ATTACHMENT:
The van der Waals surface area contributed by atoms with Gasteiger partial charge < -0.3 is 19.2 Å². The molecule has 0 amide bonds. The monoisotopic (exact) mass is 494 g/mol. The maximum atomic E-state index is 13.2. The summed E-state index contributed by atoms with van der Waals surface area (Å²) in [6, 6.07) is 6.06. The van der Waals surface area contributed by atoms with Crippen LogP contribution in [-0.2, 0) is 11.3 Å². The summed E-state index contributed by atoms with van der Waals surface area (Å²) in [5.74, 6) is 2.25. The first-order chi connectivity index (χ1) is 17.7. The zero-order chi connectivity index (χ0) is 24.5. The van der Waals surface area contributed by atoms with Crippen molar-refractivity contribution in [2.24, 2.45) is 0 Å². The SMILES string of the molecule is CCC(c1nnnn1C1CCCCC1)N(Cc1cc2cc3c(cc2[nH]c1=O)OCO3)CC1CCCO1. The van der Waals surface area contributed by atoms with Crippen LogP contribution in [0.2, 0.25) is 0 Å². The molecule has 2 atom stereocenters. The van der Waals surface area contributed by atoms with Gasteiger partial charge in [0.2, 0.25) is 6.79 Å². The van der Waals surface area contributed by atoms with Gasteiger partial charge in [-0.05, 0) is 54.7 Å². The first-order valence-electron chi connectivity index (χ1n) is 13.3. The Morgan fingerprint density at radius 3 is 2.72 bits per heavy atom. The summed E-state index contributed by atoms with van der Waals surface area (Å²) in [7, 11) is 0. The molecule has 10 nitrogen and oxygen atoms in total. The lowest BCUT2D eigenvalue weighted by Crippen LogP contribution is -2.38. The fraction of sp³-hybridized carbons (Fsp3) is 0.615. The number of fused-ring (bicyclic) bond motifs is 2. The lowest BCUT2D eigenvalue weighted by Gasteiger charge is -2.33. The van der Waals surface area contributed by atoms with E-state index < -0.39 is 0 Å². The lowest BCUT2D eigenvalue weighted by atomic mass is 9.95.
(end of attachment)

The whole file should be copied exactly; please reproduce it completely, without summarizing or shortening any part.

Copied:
The van der Waals surface area contributed by atoms with Gasteiger partial charge < -0.3 is 19.2 Å². The molecule has 0 amide bonds. The monoisotopic (exact) mass is 494 g/mol. The maximum atomic E-state index is 13.2. The summed E-state index contributed by atoms with van der Waals surface area (Å²) in [6, 6.07) is 6.06. The van der Waals surface area contributed by atoms with Crippen LogP contribution in [-0.2, 0) is 11.3 Å². The summed E-state index contributed by atoms with van der Waals surface area (Å²) in [5.74, 6) is 2.25. The first-order chi connectivity index (χ1) is 17.7. The zero-order chi connectivity index (χ0) is 24.5. The van der Waals surface area contributed by atoms with Crippen molar-refractivity contribution in [2.24, 2.45) is 0 Å². The SMILES string of the molecule is CCC(c1nnnn1C1CCCCC1)N(Cc1cc2cc3c(cc2[nH]c1=O)OCO3)CC1CCCO1. The van der Waals surface area contributed by atoms with Crippen LogP contribution in [0.2, 0.25) is 0 Å². The molecule has 2 atom stereocenters. The van der Waals surface area contributed by atoms with Gasteiger partial charge in [0.2, 0.25) is 6.79 Å². The van der Waals surface area contributed by atoms with Gasteiger partial charge in [-0.05, 0) is 54.7 Å². The first-order valence-electron chi connectivity index (χ1n) is 13.3. The Morgan fingerprint density at radius 3 is 2.72 bits per heavy atom. The summed E-state index contributed by atoms with van der Waals surface area (Å²) in [7, 11) is 0. The molecule has 10 nitrogen and oxygen atoms in total. The lowest BCUT2D eigenvalue weighted by Crippen LogP contribution is -2.38. The fraction of sp³-hybridized carbons (Fsp3) is 0.615. The number of fused-ring (bicyclic) bond motifs is 2. The lowest BCUT2D eigenvalue weighted by Gasteiger charge is -2.33. The van der Waals surface area contributed by atoms with E-state index < -0.39 is 0 Å². The lowest BCUT2D eigenvalue weighted by atomic mass is 9.95.